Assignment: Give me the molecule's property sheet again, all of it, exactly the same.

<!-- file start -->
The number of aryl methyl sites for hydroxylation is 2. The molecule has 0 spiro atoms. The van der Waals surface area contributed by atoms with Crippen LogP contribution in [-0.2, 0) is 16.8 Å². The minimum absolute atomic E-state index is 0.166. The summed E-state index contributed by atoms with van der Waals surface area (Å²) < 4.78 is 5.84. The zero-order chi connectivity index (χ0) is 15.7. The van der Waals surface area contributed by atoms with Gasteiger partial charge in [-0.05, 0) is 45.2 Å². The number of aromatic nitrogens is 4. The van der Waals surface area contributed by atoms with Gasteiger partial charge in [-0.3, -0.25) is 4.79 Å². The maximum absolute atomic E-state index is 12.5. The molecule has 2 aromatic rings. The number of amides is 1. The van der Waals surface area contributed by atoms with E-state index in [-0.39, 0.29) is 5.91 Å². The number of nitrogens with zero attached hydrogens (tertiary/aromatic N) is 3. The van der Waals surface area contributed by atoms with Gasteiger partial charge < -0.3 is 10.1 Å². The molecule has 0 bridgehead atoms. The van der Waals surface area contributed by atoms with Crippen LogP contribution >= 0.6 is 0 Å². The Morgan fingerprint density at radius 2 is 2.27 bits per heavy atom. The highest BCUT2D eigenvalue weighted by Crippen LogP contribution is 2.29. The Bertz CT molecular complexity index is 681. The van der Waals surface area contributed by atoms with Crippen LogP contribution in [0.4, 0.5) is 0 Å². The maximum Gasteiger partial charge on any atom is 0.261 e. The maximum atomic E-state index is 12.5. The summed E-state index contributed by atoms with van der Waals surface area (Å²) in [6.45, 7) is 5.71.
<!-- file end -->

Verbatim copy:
The number of aryl methyl sites for hydroxylation is 2. The molecule has 0 spiro atoms. The van der Waals surface area contributed by atoms with Crippen LogP contribution in [-0.2, 0) is 16.8 Å². The minimum absolute atomic E-state index is 0.166. The summed E-state index contributed by atoms with van der Waals surface area (Å²) < 4.78 is 5.84. The zero-order chi connectivity index (χ0) is 15.7. The van der Waals surface area contributed by atoms with Gasteiger partial charge in [-0.05, 0) is 45.2 Å². The number of aromatic nitrogens is 4. The van der Waals surface area contributed by atoms with Gasteiger partial charge in [-0.3, -0.25) is 4.79 Å². The maximum absolute atomic E-state index is 12.5. The molecule has 2 aromatic rings. The number of amides is 1. The van der Waals surface area contributed by atoms with E-state index in [-0.39, 0.29) is 5.91 Å². The number of nitrogens with zero attached hydrogens (tertiary/aromatic N) is 3. The van der Waals surface area contributed by atoms with Gasteiger partial charge < -0.3 is 10.1 Å². The molecule has 0 bridgehead atoms. The van der Waals surface area contributed by atoms with Crippen LogP contribution >= 0.6 is 0 Å². The Morgan fingerprint density at radius 2 is 2.27 bits per heavy atom. The highest BCUT2D eigenvalue weighted by Crippen LogP contribution is 2.29. The Bertz CT molecular complexity index is 681. The van der Waals surface area contributed by atoms with Crippen LogP contribution in [0.4, 0.5) is 0 Å². The maximum Gasteiger partial charge on any atom is 0.261 e. The maximum atomic E-state index is 12.5. The summed E-state index contributed by atoms with van der Waals surface area (Å²) in [6.45, 7) is 5.71.